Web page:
However, it’s important to note that all of these symptoms are quite broad, and can be indicative of a number of other injuries or conditions. Accordingly, diagnosis is often made via x-ray in order to confirm that arthritis is the underlying culprit.

How does total ankle arthroplasty work?

Ankle replacement surgery is less common than knee or hip replacement due to the complexity of the surrounding bone and muscular system. Typically, it’s reserved for those who have been non-responsive to other forms of ankle arthritis treatments such as analgesic medications, corticosteroids and physical therapy.

However, medical technology has improved significantly, and it’s becoming more commonplace. The surgeon will enter via the front of the ankle, remove bone spurs as necessary and remove the damaged ends of the tibia and talus bones. The implant is then attached to the healthy bone.

As the Achilles tendon may be tight due to the long-term effects of ankle arthritis, the surgeon may also make a second incision to release it and help restore overall mobility and function. 

What is the recovery like for total ankle arthroplasty?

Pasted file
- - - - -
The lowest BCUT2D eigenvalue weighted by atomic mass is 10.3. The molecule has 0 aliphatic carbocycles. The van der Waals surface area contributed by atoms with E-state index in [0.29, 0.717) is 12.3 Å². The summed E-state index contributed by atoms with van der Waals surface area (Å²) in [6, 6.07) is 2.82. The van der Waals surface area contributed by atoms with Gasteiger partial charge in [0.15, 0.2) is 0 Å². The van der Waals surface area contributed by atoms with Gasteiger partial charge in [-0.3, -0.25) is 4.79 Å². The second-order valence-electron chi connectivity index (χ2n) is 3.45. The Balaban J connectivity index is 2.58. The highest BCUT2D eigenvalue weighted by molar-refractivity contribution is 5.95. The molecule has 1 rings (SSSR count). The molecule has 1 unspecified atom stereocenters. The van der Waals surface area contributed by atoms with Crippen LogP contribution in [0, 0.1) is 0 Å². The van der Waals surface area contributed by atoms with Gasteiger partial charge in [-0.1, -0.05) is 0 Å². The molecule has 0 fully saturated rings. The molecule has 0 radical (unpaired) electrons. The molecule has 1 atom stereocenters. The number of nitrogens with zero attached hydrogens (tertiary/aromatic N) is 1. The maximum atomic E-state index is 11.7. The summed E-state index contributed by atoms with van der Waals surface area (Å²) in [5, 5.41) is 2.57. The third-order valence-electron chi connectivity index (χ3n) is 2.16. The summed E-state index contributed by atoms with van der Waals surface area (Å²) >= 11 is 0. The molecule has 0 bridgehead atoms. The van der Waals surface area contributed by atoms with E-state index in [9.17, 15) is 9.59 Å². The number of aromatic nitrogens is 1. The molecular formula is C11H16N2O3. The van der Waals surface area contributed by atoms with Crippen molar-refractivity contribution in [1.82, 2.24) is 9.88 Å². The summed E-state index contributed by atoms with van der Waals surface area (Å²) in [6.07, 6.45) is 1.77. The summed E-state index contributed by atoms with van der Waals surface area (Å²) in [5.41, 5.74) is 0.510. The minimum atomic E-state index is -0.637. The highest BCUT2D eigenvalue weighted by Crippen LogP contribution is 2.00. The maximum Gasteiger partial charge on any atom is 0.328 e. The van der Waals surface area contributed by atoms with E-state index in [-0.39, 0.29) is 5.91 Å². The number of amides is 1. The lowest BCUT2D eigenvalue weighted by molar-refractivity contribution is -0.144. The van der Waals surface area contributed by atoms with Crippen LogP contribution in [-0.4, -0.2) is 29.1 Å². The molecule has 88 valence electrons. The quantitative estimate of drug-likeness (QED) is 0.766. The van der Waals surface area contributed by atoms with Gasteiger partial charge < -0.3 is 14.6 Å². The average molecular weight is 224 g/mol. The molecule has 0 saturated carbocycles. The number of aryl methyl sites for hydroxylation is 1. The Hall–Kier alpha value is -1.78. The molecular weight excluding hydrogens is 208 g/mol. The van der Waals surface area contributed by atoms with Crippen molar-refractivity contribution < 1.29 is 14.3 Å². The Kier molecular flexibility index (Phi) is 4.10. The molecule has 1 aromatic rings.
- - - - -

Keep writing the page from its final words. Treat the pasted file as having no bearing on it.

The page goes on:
At present, the recovery time for ankle replacement surgery is quite lengthy. This is due to the delicate nature of the ankle joint and to ensure that the surrounding bones are not damaged by placing weight on the healing tissue too soon after surgery.

Patients stay in the hospital for 1-2 days following surgery, and then are placed in a non-weight bearing cast for two weeks. After this, they transition to a boot for 6 weeks, with full weight-bearing generally allowed around the 4-week mark. After the boot is removed, it is usually another two weeks before the patient can wear enclosed shoes again. Regular physical therapy is required for several months afterwards in order to ensure that as much mobility as possible is regained.